Q: What are the easiest ways to make the most positive environmental impact?
A: Among another wave of New Year’s resolutions, students are resolving to make more sustainable choices. However, it is not feasible for everyone to commit to a zero-waste lifestyle. The Daily Bruin spoke with researchers at UCLA to find out the easiest ways to live more sustainably.
Jennifer Jay, a professor of civil and environmental engineering at UCLA, said one of the easiest ways for students to reduce their environmental impact is by reevaluating their food choices.
Animal products are less sustainable than plant products because they require more resources to be grown, packaged and delivered, Jay said.
A good way to start is by eating at Bruin Plate, she said. Jay said she thinks the dining hall does an excellent job of sourcing sustainable food. For example, it pays extra for well-sourced chicken that uses no antibiotics.
She said the Flex Bar in the De Neve dining hall is also a good option because it incorporates meat as a side dish instead of a main course, reducing the carbon footprint.
Jay added that students should avoid eating animals with more than one compartment in their stomach, such as cows, veal and sheep, because they expel more methane, a potent greenhouse gas, than single-stomached animals.
She also advised students to avoid purchasing food items that require temperature control while being transported, like meat or ice cream.
Jay recommended students carry a reusable container to restaurants to reduce their carbon footprint. A reusable container prevents students from overeating because they might feel less pressure to finish everything on the plate and reduces waste by giving students a place to store leftover food for the next day, she added.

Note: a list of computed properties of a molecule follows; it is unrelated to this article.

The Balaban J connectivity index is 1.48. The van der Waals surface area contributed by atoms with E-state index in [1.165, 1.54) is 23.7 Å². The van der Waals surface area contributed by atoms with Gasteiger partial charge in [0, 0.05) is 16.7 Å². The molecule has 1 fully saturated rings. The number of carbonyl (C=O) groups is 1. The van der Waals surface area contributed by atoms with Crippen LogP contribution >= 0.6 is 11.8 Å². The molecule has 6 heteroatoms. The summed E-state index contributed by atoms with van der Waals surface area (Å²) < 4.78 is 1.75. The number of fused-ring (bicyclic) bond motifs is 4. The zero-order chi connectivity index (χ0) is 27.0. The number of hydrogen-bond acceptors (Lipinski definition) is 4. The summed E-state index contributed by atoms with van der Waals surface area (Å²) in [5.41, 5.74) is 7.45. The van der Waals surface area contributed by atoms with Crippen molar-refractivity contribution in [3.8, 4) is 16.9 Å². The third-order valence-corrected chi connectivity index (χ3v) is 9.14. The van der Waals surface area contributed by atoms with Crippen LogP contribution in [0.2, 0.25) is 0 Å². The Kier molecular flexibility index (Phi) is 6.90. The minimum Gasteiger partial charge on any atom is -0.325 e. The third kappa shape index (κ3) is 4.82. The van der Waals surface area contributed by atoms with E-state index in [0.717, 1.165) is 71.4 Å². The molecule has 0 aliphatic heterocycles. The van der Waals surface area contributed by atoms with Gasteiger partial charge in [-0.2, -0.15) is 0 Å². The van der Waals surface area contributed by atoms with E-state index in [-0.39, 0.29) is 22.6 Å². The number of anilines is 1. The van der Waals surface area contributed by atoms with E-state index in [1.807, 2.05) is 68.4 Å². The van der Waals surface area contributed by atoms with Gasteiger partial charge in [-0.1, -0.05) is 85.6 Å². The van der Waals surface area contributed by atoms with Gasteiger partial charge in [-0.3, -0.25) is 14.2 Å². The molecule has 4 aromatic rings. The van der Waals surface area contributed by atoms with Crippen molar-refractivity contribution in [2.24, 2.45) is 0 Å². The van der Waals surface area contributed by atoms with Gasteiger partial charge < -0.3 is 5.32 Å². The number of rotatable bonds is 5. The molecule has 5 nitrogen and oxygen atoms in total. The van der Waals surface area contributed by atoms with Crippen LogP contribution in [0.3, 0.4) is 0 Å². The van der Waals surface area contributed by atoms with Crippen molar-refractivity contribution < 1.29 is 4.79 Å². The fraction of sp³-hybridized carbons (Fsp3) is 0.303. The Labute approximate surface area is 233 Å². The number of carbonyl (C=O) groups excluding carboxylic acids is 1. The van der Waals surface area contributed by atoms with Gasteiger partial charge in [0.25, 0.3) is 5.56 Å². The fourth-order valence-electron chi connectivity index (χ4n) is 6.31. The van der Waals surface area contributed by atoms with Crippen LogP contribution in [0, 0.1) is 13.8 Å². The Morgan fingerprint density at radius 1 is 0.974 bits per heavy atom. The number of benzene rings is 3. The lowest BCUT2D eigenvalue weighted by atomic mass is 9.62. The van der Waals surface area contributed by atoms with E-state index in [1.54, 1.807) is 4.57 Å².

Stephanie Pincetl, a researcher in the UCLA Institute of the Environment and Sustainability, said the main source of energy waste is laziness. Pincetl said many students take Lyft or Uber rides just to get to the other side of campus. She suggested Bird and Lime scooters as better alternatives because they are electric and do not require fossil fuels.
Pincetl said she thinks requesting food deliveries less frequently could make a positive environmental impact, adding that she thinks students are not busy nor important enough to have to have food delivered to them. She said students can eat on campus, walk to Westwood to get food or cook meals themselves.
“We have to think about how our privilege shapes what we think is normal,” Pincetl said. “[Our privilege] reinforces our energy and resource use.”
Pincetl added students living off campus could ask their landlords to install energy- and water-efficient appliances, as well as use LED light bulbs.
For students willing to exert a little more effort, she recommended pressuring UCLA administration to implement more sustainable policy through activism. Pincetl urged students to think more critically about the amount of energy and resources they use, saying all the little changes to their lifestyles will add up.
“It creates a set of habits and patterns for the rest of your life. How you live your life is seen by other people,” she said. “It has a ripple effect.”